Data from: Summer stream temperatures influence sculpin distributions and spatial partitioning in the Upper Clark Fork River Basin, Montana
Adams, Susan B.; Schmetterling, David A.; Neely, David A. (2016), Data from: Summer stream temperatures influence sculpin distributions and spatial partitioning in the Upper Clark Fork River Basin, Montana, Dryad, Dataset, https://doi.org/10.5061/dryad.57b80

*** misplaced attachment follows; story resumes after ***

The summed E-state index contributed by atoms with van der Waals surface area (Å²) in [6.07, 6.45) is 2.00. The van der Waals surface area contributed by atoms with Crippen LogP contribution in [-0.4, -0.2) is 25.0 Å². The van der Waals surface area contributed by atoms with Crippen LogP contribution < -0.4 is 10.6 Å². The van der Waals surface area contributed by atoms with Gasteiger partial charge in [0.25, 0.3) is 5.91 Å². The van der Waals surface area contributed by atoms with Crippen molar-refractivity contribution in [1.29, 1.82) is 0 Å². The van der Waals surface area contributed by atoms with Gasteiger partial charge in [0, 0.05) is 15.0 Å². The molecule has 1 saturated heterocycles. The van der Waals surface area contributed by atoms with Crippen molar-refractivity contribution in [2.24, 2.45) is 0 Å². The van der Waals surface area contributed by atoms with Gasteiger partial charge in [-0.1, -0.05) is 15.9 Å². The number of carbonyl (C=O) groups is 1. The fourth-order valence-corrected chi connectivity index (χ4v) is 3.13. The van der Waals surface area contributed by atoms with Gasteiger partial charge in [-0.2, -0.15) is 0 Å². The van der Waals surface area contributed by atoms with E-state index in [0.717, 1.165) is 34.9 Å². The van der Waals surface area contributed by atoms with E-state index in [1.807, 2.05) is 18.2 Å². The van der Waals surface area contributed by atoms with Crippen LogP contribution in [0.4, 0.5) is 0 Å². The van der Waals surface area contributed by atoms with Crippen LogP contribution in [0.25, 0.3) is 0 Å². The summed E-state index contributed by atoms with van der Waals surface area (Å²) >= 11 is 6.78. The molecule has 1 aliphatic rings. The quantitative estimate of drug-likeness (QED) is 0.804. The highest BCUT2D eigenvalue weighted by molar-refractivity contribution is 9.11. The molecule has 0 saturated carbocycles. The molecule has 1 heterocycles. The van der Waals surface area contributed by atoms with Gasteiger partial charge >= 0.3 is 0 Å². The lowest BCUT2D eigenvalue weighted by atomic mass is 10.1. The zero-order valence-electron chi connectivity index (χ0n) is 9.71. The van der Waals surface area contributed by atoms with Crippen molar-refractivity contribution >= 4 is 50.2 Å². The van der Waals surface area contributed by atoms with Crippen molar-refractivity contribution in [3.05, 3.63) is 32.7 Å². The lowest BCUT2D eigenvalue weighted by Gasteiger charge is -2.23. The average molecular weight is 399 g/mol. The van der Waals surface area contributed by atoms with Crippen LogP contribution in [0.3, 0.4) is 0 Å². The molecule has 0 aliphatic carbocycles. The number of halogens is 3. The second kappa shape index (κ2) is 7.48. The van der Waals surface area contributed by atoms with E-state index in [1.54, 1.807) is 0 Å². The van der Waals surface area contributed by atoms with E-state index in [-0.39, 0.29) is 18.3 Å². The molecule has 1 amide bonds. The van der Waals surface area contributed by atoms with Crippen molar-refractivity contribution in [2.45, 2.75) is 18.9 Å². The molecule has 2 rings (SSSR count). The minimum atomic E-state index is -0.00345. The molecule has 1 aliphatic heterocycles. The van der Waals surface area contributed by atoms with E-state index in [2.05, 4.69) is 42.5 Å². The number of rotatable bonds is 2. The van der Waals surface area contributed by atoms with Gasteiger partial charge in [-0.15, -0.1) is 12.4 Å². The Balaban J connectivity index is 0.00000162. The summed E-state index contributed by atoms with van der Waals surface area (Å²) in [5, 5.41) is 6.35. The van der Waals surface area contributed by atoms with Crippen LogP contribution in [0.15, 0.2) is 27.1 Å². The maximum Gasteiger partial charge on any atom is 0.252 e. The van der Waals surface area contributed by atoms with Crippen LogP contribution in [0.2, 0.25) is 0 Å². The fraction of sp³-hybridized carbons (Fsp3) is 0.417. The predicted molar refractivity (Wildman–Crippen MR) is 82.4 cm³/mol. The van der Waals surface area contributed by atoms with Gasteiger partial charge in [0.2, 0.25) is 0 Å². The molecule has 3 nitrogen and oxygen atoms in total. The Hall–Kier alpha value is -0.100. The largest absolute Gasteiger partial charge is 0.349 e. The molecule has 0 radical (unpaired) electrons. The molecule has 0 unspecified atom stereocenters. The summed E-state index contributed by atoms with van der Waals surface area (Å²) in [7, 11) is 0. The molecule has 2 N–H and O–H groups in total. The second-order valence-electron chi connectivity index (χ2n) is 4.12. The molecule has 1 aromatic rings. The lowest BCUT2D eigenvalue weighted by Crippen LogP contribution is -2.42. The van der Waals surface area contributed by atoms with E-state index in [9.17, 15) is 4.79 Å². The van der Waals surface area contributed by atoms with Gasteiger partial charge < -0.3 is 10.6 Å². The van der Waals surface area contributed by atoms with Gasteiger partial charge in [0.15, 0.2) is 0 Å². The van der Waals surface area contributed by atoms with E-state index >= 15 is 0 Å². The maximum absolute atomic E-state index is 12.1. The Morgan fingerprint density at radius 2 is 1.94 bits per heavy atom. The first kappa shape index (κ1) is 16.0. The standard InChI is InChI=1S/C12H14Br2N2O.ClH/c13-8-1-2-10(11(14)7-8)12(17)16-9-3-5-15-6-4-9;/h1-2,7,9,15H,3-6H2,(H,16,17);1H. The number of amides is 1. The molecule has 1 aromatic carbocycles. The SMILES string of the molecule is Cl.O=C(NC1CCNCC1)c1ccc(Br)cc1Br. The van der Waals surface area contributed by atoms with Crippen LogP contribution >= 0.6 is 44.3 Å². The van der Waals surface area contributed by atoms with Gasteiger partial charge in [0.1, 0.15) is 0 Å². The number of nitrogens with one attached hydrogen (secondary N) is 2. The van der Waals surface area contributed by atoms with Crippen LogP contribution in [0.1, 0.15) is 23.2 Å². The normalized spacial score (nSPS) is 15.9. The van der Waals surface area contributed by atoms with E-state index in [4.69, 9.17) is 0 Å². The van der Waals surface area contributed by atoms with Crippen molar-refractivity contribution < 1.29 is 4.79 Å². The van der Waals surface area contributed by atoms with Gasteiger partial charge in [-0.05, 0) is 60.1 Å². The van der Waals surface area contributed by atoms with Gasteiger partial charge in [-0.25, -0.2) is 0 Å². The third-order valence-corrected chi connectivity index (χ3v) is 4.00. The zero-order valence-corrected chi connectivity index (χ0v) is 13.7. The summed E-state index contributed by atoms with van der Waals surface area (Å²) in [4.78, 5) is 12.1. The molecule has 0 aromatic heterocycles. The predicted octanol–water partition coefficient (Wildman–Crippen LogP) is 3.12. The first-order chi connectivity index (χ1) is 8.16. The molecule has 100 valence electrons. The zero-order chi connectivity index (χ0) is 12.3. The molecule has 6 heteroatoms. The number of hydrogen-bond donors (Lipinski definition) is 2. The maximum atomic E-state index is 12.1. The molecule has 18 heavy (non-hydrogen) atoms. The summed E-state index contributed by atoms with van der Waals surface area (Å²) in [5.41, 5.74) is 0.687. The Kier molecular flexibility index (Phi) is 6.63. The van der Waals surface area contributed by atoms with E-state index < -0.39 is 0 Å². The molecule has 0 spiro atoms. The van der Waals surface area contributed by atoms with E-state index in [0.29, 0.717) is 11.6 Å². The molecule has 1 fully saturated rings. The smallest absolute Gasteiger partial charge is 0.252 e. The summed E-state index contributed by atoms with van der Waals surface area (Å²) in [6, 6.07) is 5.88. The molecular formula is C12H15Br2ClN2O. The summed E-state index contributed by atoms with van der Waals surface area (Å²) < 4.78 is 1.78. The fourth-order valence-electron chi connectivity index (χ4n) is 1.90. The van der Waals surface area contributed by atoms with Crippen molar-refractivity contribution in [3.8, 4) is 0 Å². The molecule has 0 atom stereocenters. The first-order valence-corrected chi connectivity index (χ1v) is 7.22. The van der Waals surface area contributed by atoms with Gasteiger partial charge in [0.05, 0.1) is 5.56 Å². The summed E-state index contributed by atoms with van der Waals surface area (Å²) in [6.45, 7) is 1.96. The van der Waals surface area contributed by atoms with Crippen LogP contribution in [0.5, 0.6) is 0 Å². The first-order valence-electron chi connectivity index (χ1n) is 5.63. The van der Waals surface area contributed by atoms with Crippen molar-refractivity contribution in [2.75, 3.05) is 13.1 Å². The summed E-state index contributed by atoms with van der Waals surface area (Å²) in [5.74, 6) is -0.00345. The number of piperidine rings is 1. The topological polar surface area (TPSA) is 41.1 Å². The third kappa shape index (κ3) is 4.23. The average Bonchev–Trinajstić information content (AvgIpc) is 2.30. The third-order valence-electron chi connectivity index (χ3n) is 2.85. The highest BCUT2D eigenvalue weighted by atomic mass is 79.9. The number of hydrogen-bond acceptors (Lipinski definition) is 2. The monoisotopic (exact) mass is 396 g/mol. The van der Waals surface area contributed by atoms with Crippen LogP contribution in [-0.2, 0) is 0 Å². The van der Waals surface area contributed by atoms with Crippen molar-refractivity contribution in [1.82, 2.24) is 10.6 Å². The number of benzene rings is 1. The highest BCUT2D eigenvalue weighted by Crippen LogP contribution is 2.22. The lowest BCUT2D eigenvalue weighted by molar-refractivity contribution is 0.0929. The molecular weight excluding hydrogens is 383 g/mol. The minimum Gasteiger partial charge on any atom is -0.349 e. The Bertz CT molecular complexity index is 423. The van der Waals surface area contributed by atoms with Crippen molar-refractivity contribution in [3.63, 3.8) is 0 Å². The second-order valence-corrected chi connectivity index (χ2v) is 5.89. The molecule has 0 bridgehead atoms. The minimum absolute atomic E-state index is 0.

The upper Clark Fork River basin of western Montana supports a poorly understood sculpin (Uranidea spp.) fauna that has perplexed ichthyologists and fish ecologists since the late 1800s. During our study, the basin contained three sculpin taxa whose taxonomy was under revision. All three taxa were formerly referred to the genus Cottus but are now treated as Uranidea. Our goal was to improve understanding of the distribution and ecology of two of the taxa. From 2006 to 2009, we sampled 144 reaches in 31 streams and rivers to determine distributions of each taxa across the study area and within streams. We collected habitat data in 2007 and stream temperature data from 2006–2009 to identify correlates of sculpin distributions. In streams where both taxa occurred, Rocky Mountain Sculpin Uranidea sp. cf. bairdii were downstream and Columbia Slimy Sculpin U. sp. cf. cognata were upstream with a syntopic zone in between. Summer stream temperatures strongly influenced sculpin distributions, with mean August 2007 water temperatures increasing in order of reaches characterized as: Columbia Slimy Sculpin-dominated, syntopic, Rocky Mountain Sculpin-dominated, and no sculpin. Columbia Slimy Sculpin occurred in cold tributaries of the Blackfoot, Clark Fork, and Bitterroot rivers and in two coldwater refugia in the mainstem Bitterroot River. In contrast, Rocky Mountain Sculpin occupied warmer downstream segments of many Blackfoot and Clark Fork river tributaries as well as some mainstem reaches of both rivers but were absent from the Bitterroot River drainage. Persistence of the taxa will likely depend, both directly and indirectly, on future water temperatures, and thus, sculpins are appropriate targets for researching and monitoring biological changes resulting from climate change.